The following are excerpts from The Elephants in the Room – The Future of Advertising in India 2016. Readers can download the ebook here, free by clicking here.
Advertising, thanks to the awards, is becoming more award-conscious than effectiveness conscious. There is no end to the debate on awards, but there is need to mention it here.
At Goafest this year (2012, when this piece was written), I walked into the Print ads showcase area the day before the fest opened, since I was already there and the organisers were kind enough to allow me entry. Print has fascinated me since I was a child. Today, I read 7 newspapers each morning, even if I warn, often, of the imminent death of print, even in India.
I walk through the pavilion and struggle to recognise a single ad that I have seen – despite the extensive reading I do and the time I spend on the medium. I look around once more, refusing to believe that all the work on display is scam. Thankfully, it isn’t. I see two or three pieces of genuinely released work.
But these two or three pieces are the exception that proves my belief that scam ads are absolutely a crime; a waste of time – and a waste of money as well, considering the entry charges to awards.
You win; and you’ve won on measures that have no meaning to your client. Your client wants a larger share of the market thanks to your communication, not a smaller share and some metals at some awards shows. Keep winning metals and keep losing market-share and your client will get sacked – as will you.
Uh-oh. Just realised that I almost paraphrased something Sir John Hegarty had said a few years ago. John Davidson interviewed Sir John and I reproduce a part of Davidson’s piece. “On the eve of AdFest BBH co-founder John Hegarty has slammed the practice of scam advertising, and stated that effective creative work is important regardless of the recession.
Industry legend Hegarty, who is a jury president and a speaker at this year’s festival, described scam as “a waste of resource and energy”. Scam advertising, or advertising specifically created to win advertising awards, became a central theme to last year’s AdFest when several agencies were found to have submitted so-called scam ads.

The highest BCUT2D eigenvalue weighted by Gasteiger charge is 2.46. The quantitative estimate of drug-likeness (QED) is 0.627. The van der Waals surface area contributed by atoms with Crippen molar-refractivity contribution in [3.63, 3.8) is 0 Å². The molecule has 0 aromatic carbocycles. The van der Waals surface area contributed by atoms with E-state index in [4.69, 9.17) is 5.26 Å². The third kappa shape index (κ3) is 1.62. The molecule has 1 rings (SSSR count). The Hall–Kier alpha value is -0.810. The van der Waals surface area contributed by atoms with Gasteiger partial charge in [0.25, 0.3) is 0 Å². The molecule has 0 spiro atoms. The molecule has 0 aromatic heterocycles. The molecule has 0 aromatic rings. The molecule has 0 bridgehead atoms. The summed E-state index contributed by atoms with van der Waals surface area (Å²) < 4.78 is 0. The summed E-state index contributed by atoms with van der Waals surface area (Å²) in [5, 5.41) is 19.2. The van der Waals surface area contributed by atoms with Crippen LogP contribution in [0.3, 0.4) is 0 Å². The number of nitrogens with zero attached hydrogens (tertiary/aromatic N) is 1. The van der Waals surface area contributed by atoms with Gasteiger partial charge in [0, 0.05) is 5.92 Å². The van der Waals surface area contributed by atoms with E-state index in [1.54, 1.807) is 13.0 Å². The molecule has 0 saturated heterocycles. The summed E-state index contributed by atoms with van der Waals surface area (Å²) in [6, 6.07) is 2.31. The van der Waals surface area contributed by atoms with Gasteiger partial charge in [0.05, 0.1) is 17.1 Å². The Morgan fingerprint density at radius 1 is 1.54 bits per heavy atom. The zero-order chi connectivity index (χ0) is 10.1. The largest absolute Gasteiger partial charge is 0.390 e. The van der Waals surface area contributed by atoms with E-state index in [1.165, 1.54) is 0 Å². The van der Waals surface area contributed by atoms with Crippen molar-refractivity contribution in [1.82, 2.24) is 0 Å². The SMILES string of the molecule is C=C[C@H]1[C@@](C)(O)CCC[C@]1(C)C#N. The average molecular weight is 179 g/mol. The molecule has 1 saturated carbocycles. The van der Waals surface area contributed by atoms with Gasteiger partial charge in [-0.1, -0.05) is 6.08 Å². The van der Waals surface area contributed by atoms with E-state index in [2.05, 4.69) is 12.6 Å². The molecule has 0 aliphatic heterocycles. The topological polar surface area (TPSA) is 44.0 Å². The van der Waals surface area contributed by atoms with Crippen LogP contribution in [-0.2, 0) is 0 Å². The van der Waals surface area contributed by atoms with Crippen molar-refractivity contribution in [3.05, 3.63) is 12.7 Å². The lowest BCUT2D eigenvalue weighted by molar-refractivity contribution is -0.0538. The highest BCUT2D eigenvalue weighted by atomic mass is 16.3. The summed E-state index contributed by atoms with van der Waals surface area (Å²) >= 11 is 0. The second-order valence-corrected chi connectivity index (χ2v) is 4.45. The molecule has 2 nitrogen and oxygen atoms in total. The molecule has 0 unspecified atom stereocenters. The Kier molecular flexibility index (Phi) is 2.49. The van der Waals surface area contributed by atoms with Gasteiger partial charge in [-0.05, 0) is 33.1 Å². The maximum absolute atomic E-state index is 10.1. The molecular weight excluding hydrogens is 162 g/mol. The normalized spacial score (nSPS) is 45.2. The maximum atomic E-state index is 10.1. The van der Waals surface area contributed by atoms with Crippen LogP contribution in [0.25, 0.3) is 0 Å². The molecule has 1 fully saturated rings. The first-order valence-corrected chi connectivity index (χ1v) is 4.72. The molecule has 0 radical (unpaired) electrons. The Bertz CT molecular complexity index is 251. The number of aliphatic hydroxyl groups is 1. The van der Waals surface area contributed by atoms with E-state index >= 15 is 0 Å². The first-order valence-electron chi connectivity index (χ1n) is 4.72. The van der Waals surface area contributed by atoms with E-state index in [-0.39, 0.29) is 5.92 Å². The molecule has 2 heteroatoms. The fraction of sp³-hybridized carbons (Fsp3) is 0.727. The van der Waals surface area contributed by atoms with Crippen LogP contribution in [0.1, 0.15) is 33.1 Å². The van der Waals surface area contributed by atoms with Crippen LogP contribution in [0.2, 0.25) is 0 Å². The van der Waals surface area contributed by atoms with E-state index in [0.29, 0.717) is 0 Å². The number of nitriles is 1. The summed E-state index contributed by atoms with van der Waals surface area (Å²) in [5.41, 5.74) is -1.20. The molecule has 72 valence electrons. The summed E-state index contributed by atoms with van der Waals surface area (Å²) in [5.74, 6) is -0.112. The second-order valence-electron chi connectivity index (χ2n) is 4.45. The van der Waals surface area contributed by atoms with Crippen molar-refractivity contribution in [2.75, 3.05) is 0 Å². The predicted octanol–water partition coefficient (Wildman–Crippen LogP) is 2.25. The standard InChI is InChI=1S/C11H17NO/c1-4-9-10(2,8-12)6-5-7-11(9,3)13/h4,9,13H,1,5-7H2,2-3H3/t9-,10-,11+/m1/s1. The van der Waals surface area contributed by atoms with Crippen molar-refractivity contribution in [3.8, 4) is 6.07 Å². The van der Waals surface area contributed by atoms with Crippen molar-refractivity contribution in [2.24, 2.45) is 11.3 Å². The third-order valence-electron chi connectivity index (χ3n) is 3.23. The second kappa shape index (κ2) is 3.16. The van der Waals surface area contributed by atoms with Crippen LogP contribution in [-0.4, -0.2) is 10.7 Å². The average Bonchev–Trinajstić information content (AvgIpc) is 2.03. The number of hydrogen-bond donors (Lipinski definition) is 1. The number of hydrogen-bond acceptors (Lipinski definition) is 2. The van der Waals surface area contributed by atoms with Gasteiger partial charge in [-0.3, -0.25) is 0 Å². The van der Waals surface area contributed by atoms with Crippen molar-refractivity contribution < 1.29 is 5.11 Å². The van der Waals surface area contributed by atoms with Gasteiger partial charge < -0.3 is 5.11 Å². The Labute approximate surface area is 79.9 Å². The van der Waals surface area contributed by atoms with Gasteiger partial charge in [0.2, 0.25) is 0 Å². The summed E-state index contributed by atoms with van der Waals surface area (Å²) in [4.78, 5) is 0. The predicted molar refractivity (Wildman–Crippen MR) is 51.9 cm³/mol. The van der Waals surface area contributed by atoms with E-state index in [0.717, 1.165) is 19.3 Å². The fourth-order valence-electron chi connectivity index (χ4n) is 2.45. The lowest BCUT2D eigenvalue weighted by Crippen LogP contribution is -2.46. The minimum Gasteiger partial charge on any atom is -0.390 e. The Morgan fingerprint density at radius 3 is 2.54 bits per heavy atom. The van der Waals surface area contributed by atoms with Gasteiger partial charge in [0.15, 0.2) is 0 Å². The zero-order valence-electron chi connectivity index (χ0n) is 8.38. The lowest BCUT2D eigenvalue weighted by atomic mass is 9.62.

“We’re not interested in it [scam],” he said. “Agencies should focus their creative department on turning out genuine ground breaking sales-related work. Not something that will be seen by a few awards juries and their friends.”
So forget what I believe. But how can you ignore what someone with the track record and stature of Sir John believes?
Not for a moment am I suggesting that you stop sending entries to Awards shows and that you stop celebrating metals. Stop the scam; save yourself a lot of money – and release the time lost on creating work that helps your clients’ brands to better in the marketplace.
Scam ads are, to me, like cheating to win a beauty contest — you go to a plastic surgeon, you get yourself some implants…
You get the drift.
Why is this so important now? Because you’re already short of resources — and scam ads will eat into the precious resources in short supply.
The other aspect is that there are many pointers that tell you that, let alone scam, awards don’t matter too much. It’s been years since the Balki-headed Lowe India took part in the Abbys. How has that affected the agency? Have they lost a single account because of not having won awards? Lowe’s biggest clients are delighted that Lowe is helping them gain a bigger piece of the pie, more top-of-mind recall and a greater brand equity.
Ask your client which he or she would prefer. A Gold at Cannes? Or a healthier, more profitable brand?